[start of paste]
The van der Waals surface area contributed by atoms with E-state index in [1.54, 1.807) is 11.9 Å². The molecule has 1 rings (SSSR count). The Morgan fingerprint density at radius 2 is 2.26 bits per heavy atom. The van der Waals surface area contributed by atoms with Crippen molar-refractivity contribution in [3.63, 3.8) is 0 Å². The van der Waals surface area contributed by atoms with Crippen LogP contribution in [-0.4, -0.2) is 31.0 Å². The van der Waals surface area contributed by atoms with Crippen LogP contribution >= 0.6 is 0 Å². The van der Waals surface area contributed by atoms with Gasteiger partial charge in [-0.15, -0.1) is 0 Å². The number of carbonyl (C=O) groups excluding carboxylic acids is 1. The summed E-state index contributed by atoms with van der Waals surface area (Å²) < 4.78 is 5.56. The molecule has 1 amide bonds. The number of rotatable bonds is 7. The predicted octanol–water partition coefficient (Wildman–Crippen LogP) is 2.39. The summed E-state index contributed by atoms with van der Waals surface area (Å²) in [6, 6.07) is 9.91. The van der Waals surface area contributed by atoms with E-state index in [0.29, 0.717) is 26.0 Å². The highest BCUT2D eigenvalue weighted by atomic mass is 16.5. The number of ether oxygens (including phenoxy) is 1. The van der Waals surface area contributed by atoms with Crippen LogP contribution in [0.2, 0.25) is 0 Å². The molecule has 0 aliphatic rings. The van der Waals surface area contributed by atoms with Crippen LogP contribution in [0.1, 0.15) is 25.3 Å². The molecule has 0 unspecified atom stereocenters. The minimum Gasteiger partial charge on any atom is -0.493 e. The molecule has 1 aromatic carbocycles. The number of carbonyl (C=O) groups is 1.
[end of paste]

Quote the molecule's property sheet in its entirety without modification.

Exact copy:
The van der Waals surface area contributed by atoms with E-state index in [1.54, 1.807) is 11.9 Å². The molecule has 1 rings (SSSR count). The Morgan fingerprint density at radius 2 is 2.26 bits per heavy atom. The van der Waals surface area contributed by atoms with Crippen molar-refractivity contribution in [3.63, 3.8) is 0 Å². The van der Waals surface area contributed by atoms with Crippen LogP contribution in [-0.4, -0.2) is 31.0 Å². The van der Waals surface area contributed by atoms with Crippen LogP contribution >= 0.6 is 0 Å². The van der Waals surface area contributed by atoms with Gasteiger partial charge in [-0.15, -0.1) is 0 Å². The number of carbonyl (C=O) groups excluding carboxylic acids is 1. The summed E-state index contributed by atoms with van der Waals surface area (Å²) < 4.78 is 5.56. The molecule has 1 amide bonds. The number of rotatable bonds is 7. The predicted octanol–water partition coefficient (Wildman–Crippen LogP) is 2.39. The summed E-state index contributed by atoms with van der Waals surface area (Å²) in [6, 6.07) is 9.91. The van der Waals surface area contributed by atoms with E-state index in [0.29, 0.717) is 26.0 Å². The highest BCUT2D eigenvalue weighted by atomic mass is 16.5. The number of ether oxygens (including phenoxy) is 1. The van der Waals surface area contributed by atoms with Crippen LogP contribution in [0.2, 0.25) is 0 Å². The molecule has 0 aliphatic rings. The van der Waals surface area contributed by atoms with Crippen LogP contribution in [0.1, 0.15) is 25.3 Å². The molecule has 0 unspecified atom stereocenters. The minimum Gasteiger partial charge on any atom is -0.493 e. The molecule has 1 aromatic carbocycles. The number of carbonyl (C=O) groups is 1.